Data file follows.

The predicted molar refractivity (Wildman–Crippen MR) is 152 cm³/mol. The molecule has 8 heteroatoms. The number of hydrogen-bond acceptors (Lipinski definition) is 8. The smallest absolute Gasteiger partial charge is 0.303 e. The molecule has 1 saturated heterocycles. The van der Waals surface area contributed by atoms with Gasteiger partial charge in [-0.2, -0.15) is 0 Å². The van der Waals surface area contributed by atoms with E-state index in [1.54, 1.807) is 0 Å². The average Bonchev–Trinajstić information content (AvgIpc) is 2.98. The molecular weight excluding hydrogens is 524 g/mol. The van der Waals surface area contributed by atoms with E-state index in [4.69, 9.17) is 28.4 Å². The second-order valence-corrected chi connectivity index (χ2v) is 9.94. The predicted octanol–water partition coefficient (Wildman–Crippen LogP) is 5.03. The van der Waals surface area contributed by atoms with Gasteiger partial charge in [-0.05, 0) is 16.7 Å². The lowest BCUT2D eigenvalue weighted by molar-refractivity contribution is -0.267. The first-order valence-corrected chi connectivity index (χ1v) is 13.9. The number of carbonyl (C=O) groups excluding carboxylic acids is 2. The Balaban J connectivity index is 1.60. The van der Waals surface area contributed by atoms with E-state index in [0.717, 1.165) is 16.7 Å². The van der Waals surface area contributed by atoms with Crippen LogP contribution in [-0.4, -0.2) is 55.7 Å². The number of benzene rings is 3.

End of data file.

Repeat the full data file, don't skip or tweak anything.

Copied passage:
The predicted molar refractivity (Wildman–Crippen MR) is 152 cm³/mol. The molecule has 8 heteroatoms. The number of hydrogen-bond acceptors (Lipinski definition) is 8. The smallest absolute Gasteiger partial charge is 0.303 e. The molecule has 1 saturated heterocycles. The van der Waals surface area contributed by atoms with Gasteiger partial charge in [-0.2, -0.15) is 0 Å². The van der Waals surface area contributed by atoms with E-state index in [1.54, 1.807) is 0 Å². The average Bonchev–Trinajstić information content (AvgIpc) is 2.98. The molecular weight excluding hydrogens is 524 g/mol. The van der Waals surface area contributed by atoms with E-state index in [4.69, 9.17) is 28.4 Å². The second-order valence-corrected chi connectivity index (χ2v) is 9.94. The predicted octanol–water partition coefficient (Wildman–Crippen LogP) is 5.03. The van der Waals surface area contributed by atoms with Gasteiger partial charge in [-0.05, 0) is 16.7 Å². The lowest BCUT2D eigenvalue weighted by molar-refractivity contribution is -0.267. The first-order valence-corrected chi connectivity index (χ1v) is 13.9. The number of carbonyl (C=O) groups excluding carboxylic acids is 2. The Balaban J connectivity index is 1.60. The van der Waals surface area contributed by atoms with E-state index in [0.717, 1.165) is 16.7 Å². The van der Waals surface area contributed by atoms with Crippen LogP contribution in [-0.4, -0.2) is 55.7 Å². The number of benzene rings is 3.